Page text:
White Hole vs Black Hole [What’s The Difference?]

White holes and black holes. There’s got to be a difference, right? Besides, why would they be classified separately? So how do they compare and differ, exactly? That’s what we are going to be looking at here today.

So, what is the difference between a white hole and a black hole?  The difference between a white hole and a black hole is that with a white hole, anything can escape it, but nothing can get inside. Whereas with a black hole, anything that approaches it will be drawn inside it and cannot escape.

Let’s now turn to what a white hole and then a black hole actually are.

Then we will delve into their fundamental differences in much further detail. So stick around for that.

What Is A White Hole?

A white hole is a theoretical region of spacetime that cannot be entered from the outside, although energy, matter, and light can escape from it.

A white hole has never been observed in nature but is theoretically possible according to Einstein’s General Theory of Relativity.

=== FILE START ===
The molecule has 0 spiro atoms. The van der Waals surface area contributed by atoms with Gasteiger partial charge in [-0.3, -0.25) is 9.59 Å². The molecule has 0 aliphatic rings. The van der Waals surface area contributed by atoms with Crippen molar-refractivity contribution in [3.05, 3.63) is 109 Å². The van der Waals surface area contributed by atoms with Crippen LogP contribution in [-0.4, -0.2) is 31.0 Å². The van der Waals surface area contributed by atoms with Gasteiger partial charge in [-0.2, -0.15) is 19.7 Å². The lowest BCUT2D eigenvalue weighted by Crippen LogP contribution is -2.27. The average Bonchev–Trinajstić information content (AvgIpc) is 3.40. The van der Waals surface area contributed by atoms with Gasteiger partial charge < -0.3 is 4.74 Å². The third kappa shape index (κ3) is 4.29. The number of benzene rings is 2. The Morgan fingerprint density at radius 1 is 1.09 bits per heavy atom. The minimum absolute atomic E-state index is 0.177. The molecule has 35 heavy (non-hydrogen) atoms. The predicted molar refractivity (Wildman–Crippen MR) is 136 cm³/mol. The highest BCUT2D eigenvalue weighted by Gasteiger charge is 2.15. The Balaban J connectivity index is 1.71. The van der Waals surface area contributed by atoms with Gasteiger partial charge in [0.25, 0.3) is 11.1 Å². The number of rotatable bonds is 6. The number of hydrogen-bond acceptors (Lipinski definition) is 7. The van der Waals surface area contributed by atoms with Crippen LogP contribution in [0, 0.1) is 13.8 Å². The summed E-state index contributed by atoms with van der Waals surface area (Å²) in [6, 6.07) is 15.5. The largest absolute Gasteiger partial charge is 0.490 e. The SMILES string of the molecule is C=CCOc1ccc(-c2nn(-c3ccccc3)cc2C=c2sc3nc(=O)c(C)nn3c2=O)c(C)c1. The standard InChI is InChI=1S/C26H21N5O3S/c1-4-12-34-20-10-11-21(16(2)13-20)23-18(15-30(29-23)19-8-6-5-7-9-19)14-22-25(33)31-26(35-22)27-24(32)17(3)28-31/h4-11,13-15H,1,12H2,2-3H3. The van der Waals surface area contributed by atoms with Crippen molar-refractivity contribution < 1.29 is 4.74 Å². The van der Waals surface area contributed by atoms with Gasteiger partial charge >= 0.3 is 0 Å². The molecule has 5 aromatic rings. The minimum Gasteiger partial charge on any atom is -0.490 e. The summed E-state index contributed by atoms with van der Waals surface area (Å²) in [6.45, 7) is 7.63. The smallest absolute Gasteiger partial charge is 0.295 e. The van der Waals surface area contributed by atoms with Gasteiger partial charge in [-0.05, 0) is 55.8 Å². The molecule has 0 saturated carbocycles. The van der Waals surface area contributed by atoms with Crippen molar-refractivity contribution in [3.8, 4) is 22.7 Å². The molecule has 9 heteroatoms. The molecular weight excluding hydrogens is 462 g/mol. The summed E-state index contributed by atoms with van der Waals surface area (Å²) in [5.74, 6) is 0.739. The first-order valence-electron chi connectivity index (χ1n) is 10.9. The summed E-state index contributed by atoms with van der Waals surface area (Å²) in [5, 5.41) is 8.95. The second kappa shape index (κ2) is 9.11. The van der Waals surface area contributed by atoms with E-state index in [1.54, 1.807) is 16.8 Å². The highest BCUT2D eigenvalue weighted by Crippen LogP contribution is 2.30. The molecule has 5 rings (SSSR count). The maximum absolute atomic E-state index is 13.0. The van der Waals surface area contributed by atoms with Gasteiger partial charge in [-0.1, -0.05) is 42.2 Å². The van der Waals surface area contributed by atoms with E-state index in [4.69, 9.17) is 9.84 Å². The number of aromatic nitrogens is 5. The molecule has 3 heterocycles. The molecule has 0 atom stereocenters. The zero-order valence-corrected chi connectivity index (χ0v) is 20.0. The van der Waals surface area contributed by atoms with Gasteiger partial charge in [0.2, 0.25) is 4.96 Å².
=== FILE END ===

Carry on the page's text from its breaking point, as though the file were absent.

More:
One theory about how a white hole might form is that it is the end state of a black hole, in which somehow gravity and time reverse themselves, and it starts emitting light, matter, and energy. 

Nothing can approach a white hole past its event horizon. 

Because of these facts, white holes are not thought to be long-lived if they exist.

If the theory that black holes eventually become white holes is correct, then white holes may well come to comprise the universe, perhaps trillions of times its current age in the future. 

Alternatively, some scientists think that the behavior of a white hole is remarkably similar to the Big Bang, the explosion of matter and energy that created the universe.

Some scientists believe that while white holes are theoretically possible according to the math of General Relativity, they cannot exist in the physical universe. 

The creation of a white hole would seem to violate entropy, which states that the universe devolves from order into chaos over time. 

One metaphor offered for a white hole is the idea of an egg unscrambling itself, clearly impossible unless time can be made to flow backward.